PED paves new road for teacher advancement - Albuquerque Journal

PED paves new road for teacher advancement

Some students pay attention while teacher Therese Garcia directs her class in an activity at the Albuquerque Sign Language Academy in July. (Chancey Bush/Albuquerque Journal)

Copyright © 2022 Albuquerque Journal

Teaching all day and then going home to work on an epic dossier about your classroom could be a lengthy, burdensome and sometimes disappointing task for New Mexico teachers. But that’s what they had to do to advance through the licensure levels.

As of this month, some of them will have a different option.

The state Public Education Department is in the process of rolling out its new micro-credentialing program, which uses online courses teachers can take to advance through levels.

Education officials are touting the new system as more manageable and useful than its predecessor, which forced teachers to document and summarize what it looks like to be in their classroom. Sometimes, when they failed, they had to wait months for any feedback about why.

“It was a really intensive process to do the dossier,” interim Director of Educator Quality and Ethics Layla Dehaiman said. “Whereas this is … intended more to support you as you’re growing in the field and as you’re practicing becoming a great teacher.”

The first of those micro-credentials, “classroom environment,” was made available this month to level one teachers. About 356 have already registered for the first series of micro-credentials, Dehaiman said, and will begin taking the first course by the end of the month.

The new system is more financially sustainable for educators, Dehaiman said. Each micro-credential will cost teachers $60, whereas the initial submission fee for the dossier system is $320.

There are five micro-credentials in the first series, meaning that all told, the new system will run teachers about $300 – only $20 less than the cost of the dossier.

But Dehaiman noted that the breakup of the series into five distinct micro-credentials makes the system more manageable, both financially and in terms of commitment, because educators are free to “jump in when they’re ready.”

Advancing to the next level of teacher licensure can bring substantial raises. Under legislation approved by lawmakers earlier this year, the minimum salary of a level two teacher is $10,000 more than that of a starting teacher.

The new system also provides instantaneous feedback, Dehaiman said, which was previously a concern expressed by many educators. The micro-credentials will be more interactive, she added, because each will be capped at 20 students.

Chris Kenner, a Horizon Academy West third grade teacher, failed the first time she submitted a dossier to advance to level three. But she said she never received feedback on her first attempt until she submitted her second one because of a “glitch in the system.”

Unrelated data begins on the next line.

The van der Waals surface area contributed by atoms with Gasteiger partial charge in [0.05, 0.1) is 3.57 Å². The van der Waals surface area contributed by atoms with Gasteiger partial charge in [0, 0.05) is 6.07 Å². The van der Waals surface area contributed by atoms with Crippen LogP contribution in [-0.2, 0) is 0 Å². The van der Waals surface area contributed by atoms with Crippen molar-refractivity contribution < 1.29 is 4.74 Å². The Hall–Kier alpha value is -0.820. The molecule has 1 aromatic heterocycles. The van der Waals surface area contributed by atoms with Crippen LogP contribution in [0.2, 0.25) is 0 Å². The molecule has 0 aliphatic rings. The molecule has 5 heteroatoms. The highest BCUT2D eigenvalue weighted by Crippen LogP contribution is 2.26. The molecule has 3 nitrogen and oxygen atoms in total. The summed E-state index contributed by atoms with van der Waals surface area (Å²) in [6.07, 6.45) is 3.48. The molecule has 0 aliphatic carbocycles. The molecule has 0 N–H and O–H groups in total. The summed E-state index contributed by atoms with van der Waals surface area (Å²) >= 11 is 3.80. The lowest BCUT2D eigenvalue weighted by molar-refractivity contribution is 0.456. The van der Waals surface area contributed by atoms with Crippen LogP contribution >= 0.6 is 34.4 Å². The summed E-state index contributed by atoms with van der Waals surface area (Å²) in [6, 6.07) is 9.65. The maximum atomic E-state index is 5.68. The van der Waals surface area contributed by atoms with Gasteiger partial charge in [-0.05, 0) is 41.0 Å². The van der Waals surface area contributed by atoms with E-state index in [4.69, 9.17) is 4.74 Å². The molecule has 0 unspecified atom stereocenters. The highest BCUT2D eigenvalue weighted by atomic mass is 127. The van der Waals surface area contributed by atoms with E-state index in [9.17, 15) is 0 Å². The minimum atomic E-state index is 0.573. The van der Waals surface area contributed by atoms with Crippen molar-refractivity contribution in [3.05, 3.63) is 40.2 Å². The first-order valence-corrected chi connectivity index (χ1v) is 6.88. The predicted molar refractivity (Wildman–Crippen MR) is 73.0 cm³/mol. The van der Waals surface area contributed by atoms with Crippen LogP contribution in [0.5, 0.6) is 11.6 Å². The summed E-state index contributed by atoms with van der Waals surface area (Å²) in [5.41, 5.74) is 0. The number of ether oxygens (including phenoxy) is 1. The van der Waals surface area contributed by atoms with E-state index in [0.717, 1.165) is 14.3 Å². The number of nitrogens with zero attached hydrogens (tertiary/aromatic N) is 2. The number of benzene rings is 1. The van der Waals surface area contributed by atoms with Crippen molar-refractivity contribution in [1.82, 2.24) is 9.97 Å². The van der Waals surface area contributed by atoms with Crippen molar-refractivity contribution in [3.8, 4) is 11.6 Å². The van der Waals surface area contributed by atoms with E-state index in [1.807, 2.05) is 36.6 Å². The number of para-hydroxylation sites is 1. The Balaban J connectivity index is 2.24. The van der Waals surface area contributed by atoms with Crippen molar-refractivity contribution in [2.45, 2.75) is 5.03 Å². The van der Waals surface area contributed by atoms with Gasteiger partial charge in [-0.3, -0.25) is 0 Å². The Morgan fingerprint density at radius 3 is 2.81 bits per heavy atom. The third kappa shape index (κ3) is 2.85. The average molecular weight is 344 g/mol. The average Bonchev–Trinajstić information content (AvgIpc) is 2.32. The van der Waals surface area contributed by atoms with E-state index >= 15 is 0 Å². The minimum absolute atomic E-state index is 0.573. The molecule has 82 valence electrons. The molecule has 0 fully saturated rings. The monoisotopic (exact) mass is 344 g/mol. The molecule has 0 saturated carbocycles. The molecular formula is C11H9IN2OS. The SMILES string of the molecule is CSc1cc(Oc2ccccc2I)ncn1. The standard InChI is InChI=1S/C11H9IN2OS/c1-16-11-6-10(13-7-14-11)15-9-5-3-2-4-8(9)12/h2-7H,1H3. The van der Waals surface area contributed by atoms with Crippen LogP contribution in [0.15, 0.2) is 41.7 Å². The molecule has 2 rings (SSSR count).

Kenner, who helped develop one of the micro-credentials, said the new system’s a step up, but noted there were times when she felt the feedback she got was “copy and paste,” and not always relevant.

But some of the feedback was useful, Kenner said, as was the content in the actual courses.

“As long as you’re a good teacher, you should be reflective,” she said. “Even though I took the micro-credentialing course as a level three teacher … I thought it was useful.”

Each micro-credential, in turn, is made up of five courses, and takes 10 to 16 hours over six to 12 weeks to complete. If they’re taken one after another, the entire series would take about a year and three months to finish.

The five micro-credentials each cover a specific skill or area in the teaching profession. They are: classroom environment; multi-layered systems of support, which includes school and family supports; assessment literacy, which covers the processes and principles behind assessments; culturally and linguistically responsive instruction; and family engagement.

The dossier system will remain in place through May 2024, so teachers – like those who are currently level two and who won’t see micro-credentials allowing them to progress to level three until next year – can still advance that way.

American Federation of Teachers New Mexico President Whitney Holland said there were some positives about the new system – including the reduced financial burden and the fact that the advancement program is less involved.

Still, she was somewhat cautious about the shift.

“I’m excited to see the rollout,” she said. “Change is always tricky, and I think we’ll hit some learning bumps as it happens, but I think it has the potential to be really exciting for educators.”

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